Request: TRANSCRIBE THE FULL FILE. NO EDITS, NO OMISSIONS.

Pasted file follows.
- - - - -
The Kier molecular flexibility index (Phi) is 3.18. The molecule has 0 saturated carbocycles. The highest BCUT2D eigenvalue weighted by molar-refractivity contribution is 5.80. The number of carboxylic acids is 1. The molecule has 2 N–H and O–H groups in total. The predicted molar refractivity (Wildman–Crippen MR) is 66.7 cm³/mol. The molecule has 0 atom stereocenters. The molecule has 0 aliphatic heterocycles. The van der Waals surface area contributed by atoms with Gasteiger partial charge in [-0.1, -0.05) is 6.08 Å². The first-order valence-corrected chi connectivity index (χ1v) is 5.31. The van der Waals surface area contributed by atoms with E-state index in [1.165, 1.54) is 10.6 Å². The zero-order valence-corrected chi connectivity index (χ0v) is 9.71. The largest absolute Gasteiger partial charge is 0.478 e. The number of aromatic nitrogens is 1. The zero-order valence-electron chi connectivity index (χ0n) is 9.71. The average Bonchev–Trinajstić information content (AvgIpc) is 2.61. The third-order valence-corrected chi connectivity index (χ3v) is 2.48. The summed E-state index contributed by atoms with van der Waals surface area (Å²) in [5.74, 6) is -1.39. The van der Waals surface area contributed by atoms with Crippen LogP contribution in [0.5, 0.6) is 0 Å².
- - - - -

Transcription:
The Kier molecular flexibility index (Phi) is 3.18. The molecule has 0 saturated carbocycles. The highest BCUT2D eigenvalue weighted by molar-refractivity contribution is 5.80. The number of carboxylic acids is 1. The molecule has 2 N–H and O–H groups in total. The predicted molar refractivity (Wildman–Crippen MR) is 66.7 cm³/mol. The molecule has 0 atom stereocenters. The molecule has 0 aliphatic heterocycles. The van der Waals surface area contributed by atoms with Gasteiger partial charge in [-0.1, -0.05) is 6.08 Å². The first-order valence-corrected chi connectivity index (χ1v) is 5.31. The van der Waals surface area contributed by atoms with E-state index in [1.165, 1.54) is 10.6 Å². The zero-order valence-corrected chi connectivity index (χ0v) is 9.71. The largest absolute Gasteiger partial charge is 0.478 e. The number of aromatic nitrogens is 1. The zero-order valence-electron chi connectivity index (χ0n) is 9.71. The average Bonchev–Trinajstić information content (AvgIpc) is 2.61. The third-order valence-corrected chi connectivity index (χ3v) is 2.48. The summed E-state index contributed by atoms with van der Waals surface area (Å²) in [5.74, 6) is -1.39. The van der Waals surface area contributed by atoms with Crippen LogP contribution in [0.5, 0.6) is 0 Å².